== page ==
North Sister

September 1-2, 2001

On the Saturday of Labor Day weekend, five obsidian climbers headed out from the Thurston area around noon. They drove to the Obsidian trail head and made a speedy trip to Sunshine and on up to a familiar annual labor day Obsidians camp at 7,200 feet, far above Arrowhead lake. After some glacier travel rope practice, the group hit the hay for five hours. By the time they left camp, it was 3:30 a.m. and they did not use head lamps as the full moon illuminated the moraines on the approach to Collier glacier. Then came one of the most frightening moments in the climbing careers of all five climbers. The glacier was beautiful and enchanting as moonlight reflected off its icy surface. The plan was to cut across the Collier and avoid the elevation gain and loss of the route up and around the head of the glacier. Things were peaceful, quiet, and perfect. As the group walked along a huge crevasse horizontal on the glacier, they were all focused on the climb ahead, gazing at the summit massif, and noticing the first light of the morning sun breaking over the south ridge. Then, the group experienced the loud terrifying crash and vibrations of a cornice fall only 15 or 20 feet away. When the individuals realized they were not trapped in the bottom of a crevasse like Joe Simpson, they took some time to regain their composure, to change their underwear, and to re-evaluate how they are living life. It was, sort of a near death experience. A cornice or lip of a old ice bridge hanging on the crevasse along the opposite and higher side had broken and fell to the depths. The climbers had felt the cold wind as tons of ice literally fell right past them into the bowels of Oregon’s second largest glacier.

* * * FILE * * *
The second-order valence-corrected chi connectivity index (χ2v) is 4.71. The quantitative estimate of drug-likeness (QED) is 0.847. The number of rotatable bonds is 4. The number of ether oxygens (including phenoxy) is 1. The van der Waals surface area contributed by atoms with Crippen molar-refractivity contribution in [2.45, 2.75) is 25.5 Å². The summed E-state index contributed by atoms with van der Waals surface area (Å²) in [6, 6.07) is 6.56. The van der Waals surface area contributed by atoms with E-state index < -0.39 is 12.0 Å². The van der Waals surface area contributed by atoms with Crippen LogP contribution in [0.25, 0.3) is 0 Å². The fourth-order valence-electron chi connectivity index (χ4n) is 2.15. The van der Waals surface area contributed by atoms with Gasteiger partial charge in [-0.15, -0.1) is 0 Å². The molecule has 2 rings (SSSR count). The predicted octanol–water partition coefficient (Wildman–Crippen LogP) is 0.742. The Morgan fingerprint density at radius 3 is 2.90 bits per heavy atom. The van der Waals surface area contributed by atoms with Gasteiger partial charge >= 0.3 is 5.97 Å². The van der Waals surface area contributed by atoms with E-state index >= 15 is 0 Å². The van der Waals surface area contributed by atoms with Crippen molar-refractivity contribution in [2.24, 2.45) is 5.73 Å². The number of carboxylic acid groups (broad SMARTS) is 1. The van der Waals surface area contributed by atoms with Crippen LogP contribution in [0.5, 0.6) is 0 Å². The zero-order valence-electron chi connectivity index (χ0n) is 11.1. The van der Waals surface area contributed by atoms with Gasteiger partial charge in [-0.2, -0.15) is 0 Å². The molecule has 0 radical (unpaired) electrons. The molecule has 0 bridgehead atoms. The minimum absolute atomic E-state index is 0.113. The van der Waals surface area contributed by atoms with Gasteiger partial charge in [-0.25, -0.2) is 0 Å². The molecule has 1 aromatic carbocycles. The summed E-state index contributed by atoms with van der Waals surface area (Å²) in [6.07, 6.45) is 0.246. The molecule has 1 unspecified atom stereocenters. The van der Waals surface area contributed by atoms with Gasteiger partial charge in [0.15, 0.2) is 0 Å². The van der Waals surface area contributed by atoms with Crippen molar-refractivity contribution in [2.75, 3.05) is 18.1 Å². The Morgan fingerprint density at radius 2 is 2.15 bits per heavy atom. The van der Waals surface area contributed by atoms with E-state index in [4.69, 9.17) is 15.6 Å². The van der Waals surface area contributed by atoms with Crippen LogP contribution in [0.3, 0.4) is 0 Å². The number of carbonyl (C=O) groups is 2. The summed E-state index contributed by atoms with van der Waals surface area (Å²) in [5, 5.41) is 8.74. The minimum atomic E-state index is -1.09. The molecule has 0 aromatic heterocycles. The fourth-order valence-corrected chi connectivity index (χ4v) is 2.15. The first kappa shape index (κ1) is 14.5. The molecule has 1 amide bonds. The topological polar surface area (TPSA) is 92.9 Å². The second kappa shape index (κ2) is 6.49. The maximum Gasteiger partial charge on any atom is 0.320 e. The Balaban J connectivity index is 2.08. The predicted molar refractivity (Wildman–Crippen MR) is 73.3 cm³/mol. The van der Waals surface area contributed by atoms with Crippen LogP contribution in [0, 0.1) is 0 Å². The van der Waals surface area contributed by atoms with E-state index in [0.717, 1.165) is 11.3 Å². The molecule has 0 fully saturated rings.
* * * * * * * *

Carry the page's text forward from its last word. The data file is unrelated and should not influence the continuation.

With the excitement over, the rest of the trip went without incident. There was no snow whatsoever on the steep Dinner Plate snow field traverse. One rope was placed and used as a hand line across the steep jumbled rock incline of the Dinner Plate. A rope was fixed up the “bowling alley” and the climbers prusiked up at their individual paces. Of course the group experienced “normal” rock fall and the accompanying terms of endearment shared between climbers in the “alley”, especially on the way down. After a lengthy visit to the Prouty pinnacles, the group returned to the 7200 foot camp, took a break, then returned to the cars before dark.

Taking part in this exciting climb and summiting the North Sister were: Brian Roddy, Robert Hermann, Andy Dungan, and Ken Ball, leader.


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